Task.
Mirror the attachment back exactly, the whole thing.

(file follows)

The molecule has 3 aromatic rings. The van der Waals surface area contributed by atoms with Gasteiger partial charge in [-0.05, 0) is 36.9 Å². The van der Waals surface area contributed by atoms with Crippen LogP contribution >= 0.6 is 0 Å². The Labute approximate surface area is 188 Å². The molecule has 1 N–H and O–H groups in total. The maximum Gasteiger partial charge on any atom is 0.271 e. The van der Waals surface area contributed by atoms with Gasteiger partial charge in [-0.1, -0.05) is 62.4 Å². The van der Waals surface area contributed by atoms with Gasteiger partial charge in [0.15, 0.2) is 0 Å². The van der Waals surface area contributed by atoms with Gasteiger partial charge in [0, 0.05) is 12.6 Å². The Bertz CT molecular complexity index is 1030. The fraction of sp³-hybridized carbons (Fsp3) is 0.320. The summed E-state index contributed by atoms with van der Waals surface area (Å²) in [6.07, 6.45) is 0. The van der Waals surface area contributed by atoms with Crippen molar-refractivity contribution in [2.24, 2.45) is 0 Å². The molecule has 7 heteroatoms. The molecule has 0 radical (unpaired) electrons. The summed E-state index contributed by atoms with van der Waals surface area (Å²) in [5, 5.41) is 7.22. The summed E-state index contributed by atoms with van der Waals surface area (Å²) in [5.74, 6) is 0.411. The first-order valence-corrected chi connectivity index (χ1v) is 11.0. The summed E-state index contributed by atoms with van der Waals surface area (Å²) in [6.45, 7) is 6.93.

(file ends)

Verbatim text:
The molecule has 3 aromatic rings. The van der Waals surface area contributed by atoms with Gasteiger partial charge in [-0.05, 0) is 36.9 Å². The van der Waals surface area contributed by atoms with Crippen LogP contribution >= 0.6 is 0 Å². The Labute approximate surface area is 188 Å². The molecule has 1 N–H and O–H groups in total. The maximum Gasteiger partial charge on any atom is 0.271 e. The van der Waals surface area contributed by atoms with Gasteiger partial charge in [-0.1, -0.05) is 62.4 Å². The van der Waals surface area contributed by atoms with Gasteiger partial charge in [0.15, 0.2) is 0 Å². The van der Waals surface area contributed by atoms with Gasteiger partial charge in [0, 0.05) is 12.6 Å². The Bertz CT molecular complexity index is 1030. The fraction of sp³-hybridized carbons (Fsp3) is 0.320. The summed E-state index contributed by atoms with van der Waals surface area (Å²) in [6.07, 6.45) is 0. The van der Waals surface area contributed by atoms with Crippen molar-refractivity contribution in [2.24, 2.45) is 0 Å². The molecule has 7 heteroatoms. The molecule has 0 radical (unpaired) electrons. The summed E-state index contributed by atoms with van der Waals surface area (Å²) in [5, 5.41) is 7.22. The summed E-state index contributed by atoms with van der Waals surface area (Å²) in [5.74, 6) is 0.411. The first-order valence-corrected chi connectivity index (χ1v) is 11.0. The summed E-state index contributed by atoms with van der Waals surface area (Å²) in [6.45, 7) is 6.93.